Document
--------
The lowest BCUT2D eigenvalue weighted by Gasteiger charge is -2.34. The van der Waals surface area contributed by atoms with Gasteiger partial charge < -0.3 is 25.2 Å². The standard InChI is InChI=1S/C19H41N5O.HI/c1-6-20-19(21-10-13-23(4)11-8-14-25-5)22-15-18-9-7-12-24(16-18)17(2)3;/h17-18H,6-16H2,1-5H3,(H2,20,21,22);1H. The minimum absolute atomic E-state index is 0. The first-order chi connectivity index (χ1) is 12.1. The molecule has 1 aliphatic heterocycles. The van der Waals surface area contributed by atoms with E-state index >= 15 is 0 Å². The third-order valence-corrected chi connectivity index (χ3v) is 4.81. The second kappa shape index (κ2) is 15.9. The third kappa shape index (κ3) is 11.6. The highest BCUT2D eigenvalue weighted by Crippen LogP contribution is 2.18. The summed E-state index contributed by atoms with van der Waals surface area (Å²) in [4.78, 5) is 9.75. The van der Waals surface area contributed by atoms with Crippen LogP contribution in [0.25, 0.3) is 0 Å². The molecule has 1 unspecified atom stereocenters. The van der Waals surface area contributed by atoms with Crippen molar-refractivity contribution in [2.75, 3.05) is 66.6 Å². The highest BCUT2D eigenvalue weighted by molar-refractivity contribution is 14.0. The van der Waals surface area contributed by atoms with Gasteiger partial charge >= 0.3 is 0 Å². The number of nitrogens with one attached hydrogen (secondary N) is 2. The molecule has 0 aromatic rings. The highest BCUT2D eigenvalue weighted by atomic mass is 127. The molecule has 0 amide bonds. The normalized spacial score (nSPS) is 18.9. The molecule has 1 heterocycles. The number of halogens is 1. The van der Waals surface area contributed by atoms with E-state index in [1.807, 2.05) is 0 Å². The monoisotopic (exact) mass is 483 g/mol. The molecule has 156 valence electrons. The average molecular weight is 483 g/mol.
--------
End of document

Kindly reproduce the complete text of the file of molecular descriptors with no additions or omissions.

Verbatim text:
The lowest BCUT2D eigenvalue weighted by Gasteiger charge is -2.34. The van der Waals surface area contributed by atoms with Gasteiger partial charge < -0.3 is 25.2 Å². The standard InChI is InChI=1S/C19H41N5O.HI/c1-6-20-19(21-10-13-23(4)11-8-14-25-5)22-15-18-9-7-12-24(16-18)17(2)3;/h17-18H,6-16H2,1-5H3,(H2,20,21,22);1H. The minimum absolute atomic E-state index is 0. The first-order chi connectivity index (χ1) is 12.1. The molecule has 1 aliphatic heterocycles. The van der Waals surface area contributed by atoms with E-state index >= 15 is 0 Å². The third-order valence-corrected chi connectivity index (χ3v) is 4.81. The second kappa shape index (κ2) is 15.9. The third kappa shape index (κ3) is 11.6. The highest BCUT2D eigenvalue weighted by Crippen LogP contribution is 2.18. The summed E-state index contributed by atoms with van der Waals surface area (Å²) in [4.78, 5) is 9.75. The van der Waals surface area contributed by atoms with Crippen LogP contribution in [0.25, 0.3) is 0 Å². The molecule has 1 unspecified atom stereocenters. The van der Waals surface area contributed by atoms with Crippen molar-refractivity contribution in [2.75, 3.05) is 66.6 Å². The highest BCUT2D eigenvalue weighted by molar-refractivity contribution is 14.0. The van der Waals surface area contributed by atoms with Gasteiger partial charge >= 0.3 is 0 Å². The number of nitrogens with one attached hydrogen (secondary N) is 2. The molecule has 0 aromatic rings. The highest BCUT2D eigenvalue weighted by atomic mass is 127. The molecule has 0 amide bonds. The normalized spacial score (nSPS) is 18.9. The molecule has 1 heterocycles. The number of halogens is 1. The van der Waals surface area contributed by atoms with E-state index in [1.807, 2.05) is 0 Å². The monoisotopic (exact) mass is 483 g/mol. The molecule has 156 valence electrons. The average molecular weight is 483 g/mol.